• Prepare a detailed plan that outlines how the business will resume operations based on new safety guidelines.
  • The plan should include, but should not necessarily be limited to: How the workplace will be sanitized; what personal protective equipment (PPE) will be offered to employees and customers; handwashing requirements: temperature checks; and how social distancing will be implemented and enforced between employees and other employees and customers.
  • The plan should include what the employer will do should an employee test positive for COVID-19 or exhibit symptoms of COVID-19. Be vigilant in addressing possible COVID-19 cases among both employees and customers, including conducting “contact tracing.”
  • The plan should include how the employer will publicize directives to employees about the new safety guidelines, including staying away from the workplace if they are exhibiting symptoms and what they must do before returning to work. Similarly, the plan should include how the employer will publicize and enforce safety guidelines with customers and patrons.
  • Provide all employees with a copy of the plan, and provide training to all employees regarding the safety guidelines. Also be prepared to continue to inform and train your employees on any changes that need to be made to the plan.
  • Review and comply with the EEOC’s Pandemic Preparedness in the Workplace and the Americans with Disabilities Act. For example, although employers should inform fellow employees of their possible exposure to COVID-19 in the workplace, the employer must maintain confidentiality by not identifying an employee’s medical diagnosis or treatment as required by the Americans with Disabilities Act. Additionally, all information about employees obtained through disability-related inquiries or medical examinations must be kept confidential, and such information should be collected and maintained in separate medical files and treated as a confidential medical record.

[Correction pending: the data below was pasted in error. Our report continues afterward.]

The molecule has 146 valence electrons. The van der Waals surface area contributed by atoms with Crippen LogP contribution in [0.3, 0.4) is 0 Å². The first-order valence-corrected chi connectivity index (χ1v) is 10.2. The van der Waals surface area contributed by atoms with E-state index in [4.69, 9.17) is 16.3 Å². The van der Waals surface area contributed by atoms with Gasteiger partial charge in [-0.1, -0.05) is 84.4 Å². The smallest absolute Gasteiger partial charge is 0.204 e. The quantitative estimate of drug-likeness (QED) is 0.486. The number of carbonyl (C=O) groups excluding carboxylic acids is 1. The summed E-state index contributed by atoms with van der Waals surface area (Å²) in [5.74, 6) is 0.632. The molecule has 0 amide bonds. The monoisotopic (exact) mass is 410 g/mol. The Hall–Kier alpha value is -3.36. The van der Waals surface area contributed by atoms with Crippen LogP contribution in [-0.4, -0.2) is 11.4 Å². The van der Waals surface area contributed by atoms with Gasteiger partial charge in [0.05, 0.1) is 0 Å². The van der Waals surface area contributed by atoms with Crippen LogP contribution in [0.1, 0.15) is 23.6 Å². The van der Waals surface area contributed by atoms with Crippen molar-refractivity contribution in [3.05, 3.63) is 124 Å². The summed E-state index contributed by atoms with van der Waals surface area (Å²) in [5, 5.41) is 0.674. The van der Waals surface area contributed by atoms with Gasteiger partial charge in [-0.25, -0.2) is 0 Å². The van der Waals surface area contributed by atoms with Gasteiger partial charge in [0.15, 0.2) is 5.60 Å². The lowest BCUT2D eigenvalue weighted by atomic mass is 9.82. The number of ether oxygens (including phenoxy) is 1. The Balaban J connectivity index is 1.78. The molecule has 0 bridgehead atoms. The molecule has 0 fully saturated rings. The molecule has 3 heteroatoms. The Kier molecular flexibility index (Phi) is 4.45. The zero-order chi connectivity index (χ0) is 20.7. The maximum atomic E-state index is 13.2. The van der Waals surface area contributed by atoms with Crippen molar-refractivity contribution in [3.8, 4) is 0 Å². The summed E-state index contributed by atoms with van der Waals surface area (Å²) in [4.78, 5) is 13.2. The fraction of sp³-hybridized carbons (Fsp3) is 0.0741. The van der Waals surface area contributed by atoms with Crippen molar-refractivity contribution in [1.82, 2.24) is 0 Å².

• Create and retain detailed records regarding all policies, training and responses to COVID-19 exposure events.
  • Work with legal counsel to help tailor your plan to the specific circumstances of your business in a way that will best minimize the risk of legal liability.

If employers concentrate on being vigilant and follow the above recommendations, they will increase the likelihood of avoiding unnecessary litigation and will be in a good position to defend themselves against any claims brought by employees or patrons.

Andrew Alder is an attorney in the Boise office of Parsons Behle & Latimer. He can be reached at 208-562-4879 or aalder@parsonsbehle.com.